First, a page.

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United States v. Edwards

United States District Court, D. South Carolina, Charleston Division

February 8, 2017

United States of America, Plaintiff,
Richard H. Edwards, Defendant.




         On January 10, 1996, Defendant, Richard H. Edwards took out a student loan with Sallie Mae Servicing Corporation, borrowing $7, 531.52 that was disbursed on February 28, 1996. See ECF No. 20-2 and ECF. No. 20-3. The loan was secured by a promissory note, accrued an interest at ten (10) percent per year, was guaranteed by United Student Aid Funds, Inc., and reinsured by the United States Department of Education. Id. Evidence shows that Defendant defaulted on the note on October 15, 1998. ECF No. 20-3. As a result, the United Student Aid Funds, Inc. paid a claim to Sallie Mae Servicing Corporation, the holder of the note, in the amount of $7, 700.61. Id. The United States Department of Education then reimbursed United Student Aid Funds, Inc., the guarantor, under its reinsurance agreement. United Student Aid Funds, Inc. assigned its right and title to the loan to the United States Department of Education on November 2, 2004, after unsuccessful attempts to collect the debt from Defendant. Id.

         Defendant owed Plaintiff, as of May 1, 2014, the total amount of $17, 921.38, with interest accruing thereafter per day at the rate of $2.11. ECF No. 20-3. The underlying action was filed on September 23, 2015 by the United States, with jurisdiction provided by 28. U.S.C. § 1345[1]. ECF No. 1 at 1.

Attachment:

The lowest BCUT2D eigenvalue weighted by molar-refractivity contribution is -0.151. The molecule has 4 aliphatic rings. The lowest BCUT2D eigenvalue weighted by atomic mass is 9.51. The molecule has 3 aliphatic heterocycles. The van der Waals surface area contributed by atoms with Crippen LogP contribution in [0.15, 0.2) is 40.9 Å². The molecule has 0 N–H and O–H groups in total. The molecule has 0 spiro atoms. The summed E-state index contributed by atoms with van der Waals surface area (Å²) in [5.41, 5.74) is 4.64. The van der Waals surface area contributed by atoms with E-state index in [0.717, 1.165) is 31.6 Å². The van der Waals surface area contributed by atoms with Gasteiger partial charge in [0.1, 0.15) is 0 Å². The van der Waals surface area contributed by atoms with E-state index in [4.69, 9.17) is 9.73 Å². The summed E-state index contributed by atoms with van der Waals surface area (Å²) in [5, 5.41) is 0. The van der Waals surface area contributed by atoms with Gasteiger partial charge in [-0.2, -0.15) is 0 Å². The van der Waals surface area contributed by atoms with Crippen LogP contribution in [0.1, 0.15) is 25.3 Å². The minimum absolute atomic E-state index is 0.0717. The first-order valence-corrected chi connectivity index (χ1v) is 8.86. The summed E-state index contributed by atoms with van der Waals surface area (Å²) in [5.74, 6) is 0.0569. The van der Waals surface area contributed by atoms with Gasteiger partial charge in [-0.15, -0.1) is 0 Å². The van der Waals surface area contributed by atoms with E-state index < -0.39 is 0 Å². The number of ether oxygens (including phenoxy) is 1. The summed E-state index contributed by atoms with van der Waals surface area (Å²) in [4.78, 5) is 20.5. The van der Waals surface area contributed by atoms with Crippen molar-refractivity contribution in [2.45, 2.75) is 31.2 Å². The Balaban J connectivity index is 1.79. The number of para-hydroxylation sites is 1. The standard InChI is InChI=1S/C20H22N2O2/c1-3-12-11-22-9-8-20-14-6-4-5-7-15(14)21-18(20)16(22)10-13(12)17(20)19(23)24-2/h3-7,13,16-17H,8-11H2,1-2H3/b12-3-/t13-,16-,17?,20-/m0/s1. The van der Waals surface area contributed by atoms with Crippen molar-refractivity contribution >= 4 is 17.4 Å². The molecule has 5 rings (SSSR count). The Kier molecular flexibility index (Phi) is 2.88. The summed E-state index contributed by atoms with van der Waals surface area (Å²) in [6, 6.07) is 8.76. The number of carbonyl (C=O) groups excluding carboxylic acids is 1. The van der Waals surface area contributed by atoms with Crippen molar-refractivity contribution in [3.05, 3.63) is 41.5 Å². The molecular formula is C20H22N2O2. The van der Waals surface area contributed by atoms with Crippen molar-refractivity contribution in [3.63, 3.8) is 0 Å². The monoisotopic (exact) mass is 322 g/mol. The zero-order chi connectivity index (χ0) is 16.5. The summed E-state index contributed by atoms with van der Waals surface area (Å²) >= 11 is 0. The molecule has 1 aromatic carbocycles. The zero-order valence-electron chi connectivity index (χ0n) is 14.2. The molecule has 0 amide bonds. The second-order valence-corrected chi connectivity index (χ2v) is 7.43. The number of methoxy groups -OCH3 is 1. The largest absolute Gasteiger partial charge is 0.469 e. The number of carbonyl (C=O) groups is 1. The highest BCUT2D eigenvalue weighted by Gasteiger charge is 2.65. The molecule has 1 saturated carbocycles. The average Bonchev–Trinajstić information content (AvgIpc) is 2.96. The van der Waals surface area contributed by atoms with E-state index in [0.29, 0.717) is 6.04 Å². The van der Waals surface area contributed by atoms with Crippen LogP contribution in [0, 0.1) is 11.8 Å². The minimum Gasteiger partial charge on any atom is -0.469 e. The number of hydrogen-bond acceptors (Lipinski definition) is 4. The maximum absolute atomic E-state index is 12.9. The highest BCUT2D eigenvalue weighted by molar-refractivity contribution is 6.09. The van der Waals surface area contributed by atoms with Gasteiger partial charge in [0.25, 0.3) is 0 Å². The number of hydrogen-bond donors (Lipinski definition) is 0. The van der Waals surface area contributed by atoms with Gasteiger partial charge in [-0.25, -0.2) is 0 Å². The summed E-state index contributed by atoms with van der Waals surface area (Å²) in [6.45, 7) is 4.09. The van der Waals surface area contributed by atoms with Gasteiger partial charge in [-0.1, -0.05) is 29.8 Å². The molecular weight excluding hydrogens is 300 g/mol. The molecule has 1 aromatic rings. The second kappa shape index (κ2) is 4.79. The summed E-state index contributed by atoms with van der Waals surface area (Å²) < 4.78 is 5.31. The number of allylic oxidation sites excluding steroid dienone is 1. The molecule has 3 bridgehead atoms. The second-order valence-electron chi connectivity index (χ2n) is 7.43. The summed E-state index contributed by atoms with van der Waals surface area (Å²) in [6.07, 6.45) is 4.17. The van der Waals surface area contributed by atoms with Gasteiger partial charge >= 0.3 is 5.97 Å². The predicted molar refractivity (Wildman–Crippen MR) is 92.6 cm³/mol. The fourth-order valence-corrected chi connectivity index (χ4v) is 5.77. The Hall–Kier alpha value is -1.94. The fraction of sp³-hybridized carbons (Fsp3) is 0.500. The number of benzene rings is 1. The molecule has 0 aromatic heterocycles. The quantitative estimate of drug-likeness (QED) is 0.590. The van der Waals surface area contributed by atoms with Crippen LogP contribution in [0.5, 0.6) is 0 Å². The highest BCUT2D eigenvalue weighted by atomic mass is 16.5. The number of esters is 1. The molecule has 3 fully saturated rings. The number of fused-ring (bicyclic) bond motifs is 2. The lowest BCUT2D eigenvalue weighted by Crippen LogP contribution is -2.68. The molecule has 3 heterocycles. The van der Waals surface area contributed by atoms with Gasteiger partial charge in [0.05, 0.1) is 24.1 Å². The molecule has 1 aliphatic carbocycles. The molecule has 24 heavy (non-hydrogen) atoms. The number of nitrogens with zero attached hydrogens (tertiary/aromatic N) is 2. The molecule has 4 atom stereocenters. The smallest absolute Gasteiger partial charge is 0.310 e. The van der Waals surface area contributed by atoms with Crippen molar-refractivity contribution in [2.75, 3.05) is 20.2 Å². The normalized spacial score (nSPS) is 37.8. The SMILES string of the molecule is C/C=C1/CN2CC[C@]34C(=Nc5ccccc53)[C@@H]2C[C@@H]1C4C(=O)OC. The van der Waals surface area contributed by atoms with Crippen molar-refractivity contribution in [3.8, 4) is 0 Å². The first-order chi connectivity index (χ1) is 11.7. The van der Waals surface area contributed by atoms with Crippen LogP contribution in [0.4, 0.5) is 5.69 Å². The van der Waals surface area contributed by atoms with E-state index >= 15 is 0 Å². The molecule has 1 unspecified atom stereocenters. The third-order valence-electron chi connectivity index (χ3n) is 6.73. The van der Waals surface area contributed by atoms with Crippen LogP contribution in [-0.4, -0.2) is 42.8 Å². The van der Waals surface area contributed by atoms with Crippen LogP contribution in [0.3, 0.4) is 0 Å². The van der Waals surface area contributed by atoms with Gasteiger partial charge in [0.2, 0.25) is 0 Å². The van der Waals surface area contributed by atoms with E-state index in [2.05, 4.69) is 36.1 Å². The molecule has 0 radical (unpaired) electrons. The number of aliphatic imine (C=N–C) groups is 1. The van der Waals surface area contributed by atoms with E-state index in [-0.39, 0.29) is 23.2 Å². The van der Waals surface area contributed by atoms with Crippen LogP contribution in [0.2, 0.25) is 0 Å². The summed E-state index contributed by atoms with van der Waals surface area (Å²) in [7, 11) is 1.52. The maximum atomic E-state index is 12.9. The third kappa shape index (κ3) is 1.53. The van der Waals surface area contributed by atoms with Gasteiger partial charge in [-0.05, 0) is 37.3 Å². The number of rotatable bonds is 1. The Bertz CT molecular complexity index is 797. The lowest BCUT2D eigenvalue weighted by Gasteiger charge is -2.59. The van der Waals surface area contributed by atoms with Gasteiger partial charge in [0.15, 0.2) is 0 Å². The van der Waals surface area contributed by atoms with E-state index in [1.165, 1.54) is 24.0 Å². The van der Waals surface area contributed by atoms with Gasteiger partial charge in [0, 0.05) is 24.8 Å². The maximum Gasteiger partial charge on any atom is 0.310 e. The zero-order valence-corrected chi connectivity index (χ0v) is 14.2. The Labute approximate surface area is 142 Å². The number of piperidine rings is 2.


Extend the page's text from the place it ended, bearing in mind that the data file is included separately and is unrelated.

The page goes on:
Defendant filed a pro se answer to Plaintiff's Complaint on October 14, 2015, asserting that he never received the loaned funds and that he believed the money “had been transferred to the school because of veteran disability.” ECF No. 5. In accordance with 28 U.S.C. § 636(b) and Local Rule 73.02 D.S.C., the matter was referred to United States Magistrate Judge Bristow Marchant for pretrial handling.

         On May 16, 2016, Plaintiff filed a motion for summary judgment, contending that Defendant never contested that the funds were dispersed on his behalf. ECF No. 20-1 at 2. As of that date, Defendant was indebted to the United States in the total amount of $19, 562.86. Further, Plaintiff asserts it “served requests to admit on Defendant pursuant to Federal Rules of Civil Procedure 36, requiring that Defendant admit that the Promissory Note and Certificate of Indebtedness were genuine, thus admissible.” Id. According to Plaintiff, Defendant did not respond to said request, such that the requests were deemed admitted. Fed.R.Civ.P. 36(a)(3).

         On May 17, 2016, the Magistrate Judge filed a Roseboro Order directing the clerk to forward summary judgment explanation to the opposing party within 34 days. ECF No. 21. Defendant filed an “answer” to Plaintiff's motion for summary judgment on June 12, 2016. Defendant maintains that he did not receive the funds disbursed by Salle Mae Servicing Corporation, and that he did not attend school or sign “for any of their materials.” ECF No. 23 at 1. On June 24, 2016, Plaintiff filed a reply to Defendant's response, stating: “To the extent Defendant denies that he is the Richard H. Edwards who signed the loan documents, the evidence refutes this.” ECF No. 24 at 1. To support this statement, Plaintiff points out that the address listed on the certificate of indebtedness is the same address at which Defendant was served with the complaint. Id. Further, Plaintiff contends, the certificate shows the last four digits of Defendant's correct social security number and birthdate. Id.